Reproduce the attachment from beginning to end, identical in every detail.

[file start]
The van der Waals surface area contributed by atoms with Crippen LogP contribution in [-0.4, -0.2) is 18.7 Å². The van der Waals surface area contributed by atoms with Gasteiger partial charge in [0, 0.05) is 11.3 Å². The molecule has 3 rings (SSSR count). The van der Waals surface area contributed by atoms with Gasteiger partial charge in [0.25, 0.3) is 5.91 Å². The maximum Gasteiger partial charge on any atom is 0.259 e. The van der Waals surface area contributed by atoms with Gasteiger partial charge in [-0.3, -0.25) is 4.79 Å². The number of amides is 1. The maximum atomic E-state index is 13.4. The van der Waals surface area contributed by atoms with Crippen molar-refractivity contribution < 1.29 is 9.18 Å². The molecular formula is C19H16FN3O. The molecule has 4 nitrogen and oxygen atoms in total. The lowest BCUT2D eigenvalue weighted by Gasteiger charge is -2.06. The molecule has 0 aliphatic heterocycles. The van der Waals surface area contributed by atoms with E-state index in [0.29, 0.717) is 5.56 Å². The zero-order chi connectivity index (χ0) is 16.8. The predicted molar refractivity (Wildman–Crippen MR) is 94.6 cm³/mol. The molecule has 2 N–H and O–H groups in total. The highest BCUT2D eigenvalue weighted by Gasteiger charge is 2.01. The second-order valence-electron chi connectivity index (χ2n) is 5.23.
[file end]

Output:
The van der Waals surface area contributed by atoms with Crippen LogP contribution in [-0.4, -0.2) is 18.7 Å². The van der Waals surface area contributed by atoms with Gasteiger partial charge in [0, 0.05) is 11.3 Å². The molecule has 3 rings (SSSR count). The van der Waals surface area contributed by atoms with Gasteiger partial charge in [0.25, 0.3) is 5.91 Å². The maximum Gasteiger partial charge on any atom is 0.259 e. The van der Waals surface area contributed by atoms with Gasteiger partial charge in [-0.3, -0.25) is 4.79 Å². The number of amides is 1. The maximum atomic E-state index is 13.4. The van der Waals surface area contributed by atoms with Crippen molar-refractivity contribution < 1.29 is 9.18 Å². The molecular formula is C19H16FN3O. The molecule has 4 nitrogen and oxygen atoms in total. The lowest BCUT2D eigenvalue weighted by Gasteiger charge is -2.06. The molecule has 0 aliphatic heterocycles. The van der Waals surface area contributed by atoms with E-state index in [0.29, 0.717) is 5.56 Å². The zero-order chi connectivity index (χ0) is 16.8. The predicted molar refractivity (Wildman–Crippen MR) is 94.6 cm³/mol. The molecule has 2 N–H and O–H groups in total. The highest BCUT2D eigenvalue weighted by Gasteiger charge is 2.01. The second-order valence-electron chi connectivity index (χ2n) is 5.23.